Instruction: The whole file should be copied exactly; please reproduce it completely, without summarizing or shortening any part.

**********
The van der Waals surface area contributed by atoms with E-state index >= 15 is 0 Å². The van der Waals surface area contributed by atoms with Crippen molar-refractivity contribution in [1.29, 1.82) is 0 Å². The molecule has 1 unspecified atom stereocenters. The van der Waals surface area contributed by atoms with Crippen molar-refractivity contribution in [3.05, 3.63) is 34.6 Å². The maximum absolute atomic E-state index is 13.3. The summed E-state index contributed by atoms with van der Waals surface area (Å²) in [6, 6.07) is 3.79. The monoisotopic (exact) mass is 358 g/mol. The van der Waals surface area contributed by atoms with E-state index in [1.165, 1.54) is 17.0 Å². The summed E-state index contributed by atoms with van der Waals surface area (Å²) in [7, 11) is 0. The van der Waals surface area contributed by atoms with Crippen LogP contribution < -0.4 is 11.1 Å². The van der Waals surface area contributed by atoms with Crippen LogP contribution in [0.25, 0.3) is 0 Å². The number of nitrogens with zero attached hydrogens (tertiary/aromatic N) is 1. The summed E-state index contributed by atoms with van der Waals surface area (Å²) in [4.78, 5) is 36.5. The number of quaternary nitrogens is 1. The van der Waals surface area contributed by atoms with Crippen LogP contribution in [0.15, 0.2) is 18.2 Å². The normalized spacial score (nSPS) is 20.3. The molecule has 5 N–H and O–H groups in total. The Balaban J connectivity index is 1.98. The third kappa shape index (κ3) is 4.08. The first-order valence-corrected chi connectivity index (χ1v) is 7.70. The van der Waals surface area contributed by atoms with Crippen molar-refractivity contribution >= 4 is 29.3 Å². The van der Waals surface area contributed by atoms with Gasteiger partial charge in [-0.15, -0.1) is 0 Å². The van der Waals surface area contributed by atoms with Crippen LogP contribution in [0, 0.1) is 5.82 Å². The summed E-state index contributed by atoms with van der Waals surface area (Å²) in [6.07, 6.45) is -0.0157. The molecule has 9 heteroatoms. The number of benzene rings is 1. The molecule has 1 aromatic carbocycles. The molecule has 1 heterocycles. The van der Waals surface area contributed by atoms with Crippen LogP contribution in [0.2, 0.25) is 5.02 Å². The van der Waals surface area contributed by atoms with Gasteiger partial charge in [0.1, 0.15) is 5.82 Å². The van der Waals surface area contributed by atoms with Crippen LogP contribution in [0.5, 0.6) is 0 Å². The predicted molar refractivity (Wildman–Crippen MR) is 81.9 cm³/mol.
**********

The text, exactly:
The van der Waals surface area contributed by atoms with E-state index >= 15 is 0 Å². The van der Waals surface area contributed by atoms with Crippen molar-refractivity contribution in [1.29, 1.82) is 0 Å². The molecule has 1 unspecified atom stereocenters. The van der Waals surface area contributed by atoms with Crippen molar-refractivity contribution in [3.05, 3.63) is 34.6 Å². The maximum absolute atomic E-state index is 13.3. The summed E-state index contributed by atoms with van der Waals surface area (Å²) in [6, 6.07) is 3.79. The monoisotopic (exact) mass is 358 g/mol. The van der Waals surface area contributed by atoms with E-state index in [1.165, 1.54) is 17.0 Å². The summed E-state index contributed by atoms with van der Waals surface area (Å²) in [7, 11) is 0. The van der Waals surface area contributed by atoms with Crippen LogP contribution < -0.4 is 11.1 Å². The van der Waals surface area contributed by atoms with Crippen LogP contribution in [0.25, 0.3) is 0 Å². The number of nitrogens with zero attached hydrogens (tertiary/aromatic N) is 1. The summed E-state index contributed by atoms with van der Waals surface area (Å²) in [4.78, 5) is 36.5. The number of quaternary nitrogens is 1. The van der Waals surface area contributed by atoms with Crippen LogP contribution in [0.15, 0.2) is 18.2 Å². The normalized spacial score (nSPS) is 20.3. The molecule has 5 N–H and O–H groups in total. The Balaban J connectivity index is 1.98. The third kappa shape index (κ3) is 4.08. The first-order valence-corrected chi connectivity index (χ1v) is 7.70. The van der Waals surface area contributed by atoms with Crippen molar-refractivity contribution >= 4 is 29.3 Å². The van der Waals surface area contributed by atoms with Gasteiger partial charge in [-0.15, -0.1) is 0 Å². The van der Waals surface area contributed by atoms with Crippen LogP contribution in [0, 0.1) is 5.82 Å². The summed E-state index contributed by atoms with van der Waals surface area (Å²) in [6.07, 6.45) is -0.0157. The molecule has 9 heteroatoms. The number of benzene rings is 1. The molecule has 1 aromatic carbocycles. The molecule has 1 heterocycles. The van der Waals surface area contributed by atoms with Crippen LogP contribution in [0.2, 0.25) is 5.02 Å². The van der Waals surface area contributed by atoms with Gasteiger partial charge in [0.1, 0.15) is 5.82 Å². The van der Waals surface area contributed by atoms with Crippen LogP contribution in [0.5, 0.6) is 0 Å². The predicted molar refractivity (Wildman–Crippen MR) is 81.9 cm³/mol.